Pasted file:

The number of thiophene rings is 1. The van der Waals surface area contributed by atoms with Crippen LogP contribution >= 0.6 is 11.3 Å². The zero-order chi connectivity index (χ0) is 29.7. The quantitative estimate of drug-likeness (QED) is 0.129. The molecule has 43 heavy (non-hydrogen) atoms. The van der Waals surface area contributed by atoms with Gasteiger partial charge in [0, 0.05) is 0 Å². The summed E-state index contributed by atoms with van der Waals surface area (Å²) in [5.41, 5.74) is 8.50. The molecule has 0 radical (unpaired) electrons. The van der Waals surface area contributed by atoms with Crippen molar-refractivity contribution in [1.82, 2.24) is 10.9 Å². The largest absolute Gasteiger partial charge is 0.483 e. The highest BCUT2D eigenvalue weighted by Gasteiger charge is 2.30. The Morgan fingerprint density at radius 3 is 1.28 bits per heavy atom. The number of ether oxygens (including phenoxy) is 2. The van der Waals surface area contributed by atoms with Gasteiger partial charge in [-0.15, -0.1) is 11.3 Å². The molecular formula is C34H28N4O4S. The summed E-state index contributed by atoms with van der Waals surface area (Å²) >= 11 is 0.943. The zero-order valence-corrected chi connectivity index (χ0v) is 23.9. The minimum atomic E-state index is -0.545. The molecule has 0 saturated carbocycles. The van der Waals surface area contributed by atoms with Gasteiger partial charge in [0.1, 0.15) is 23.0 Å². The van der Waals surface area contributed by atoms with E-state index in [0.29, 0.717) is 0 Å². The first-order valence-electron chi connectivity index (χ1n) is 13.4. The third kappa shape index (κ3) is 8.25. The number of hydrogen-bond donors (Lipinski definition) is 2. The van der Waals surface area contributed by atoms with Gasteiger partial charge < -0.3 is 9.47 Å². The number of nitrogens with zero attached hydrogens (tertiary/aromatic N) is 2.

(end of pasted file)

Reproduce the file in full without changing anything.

The number of thiophene rings is 1. The van der Waals surface area contributed by atoms with Crippen LogP contribution >= 0.6 is 11.3 Å². The zero-order chi connectivity index (χ0) is 29.7. The quantitative estimate of drug-likeness (QED) is 0.129. The molecule has 43 heavy (non-hydrogen) atoms. The van der Waals surface area contributed by atoms with Gasteiger partial charge in [0, 0.05) is 0 Å². The summed E-state index contributed by atoms with van der Waals surface area (Å²) in [5.41, 5.74) is 8.50. The molecule has 0 radical (unpaired) electrons. The van der Waals surface area contributed by atoms with Crippen molar-refractivity contribution in [1.82, 2.24) is 10.9 Å². The largest absolute Gasteiger partial charge is 0.483 e. The highest BCUT2D eigenvalue weighted by Gasteiger charge is 2.30. The Morgan fingerprint density at radius 3 is 1.28 bits per heavy atom. The number of ether oxygens (including phenoxy) is 2. The van der Waals surface area contributed by atoms with Gasteiger partial charge in [-0.15, -0.1) is 11.3 Å². The molecular formula is C34H28N4O4S. The summed E-state index contributed by atoms with van der Waals surface area (Å²) >= 11 is 0.943. The zero-order valence-corrected chi connectivity index (χ0v) is 23.9. The minimum atomic E-state index is -0.545. The molecule has 0 saturated carbocycles. The van der Waals surface area contributed by atoms with Gasteiger partial charge in [0.1, 0.15) is 23.0 Å². The van der Waals surface area contributed by atoms with E-state index in [0.29, 0.717) is 0 Å². The first-order valence-electron chi connectivity index (χ1n) is 13.4. The third kappa shape index (κ3) is 8.25. The number of hydrogen-bond donors (Lipinski definition) is 2. The van der Waals surface area contributed by atoms with Gasteiger partial charge < -0.3 is 9.47 Å². The number of nitrogens with zero attached hydrogens (tertiary/aromatic N) is 2.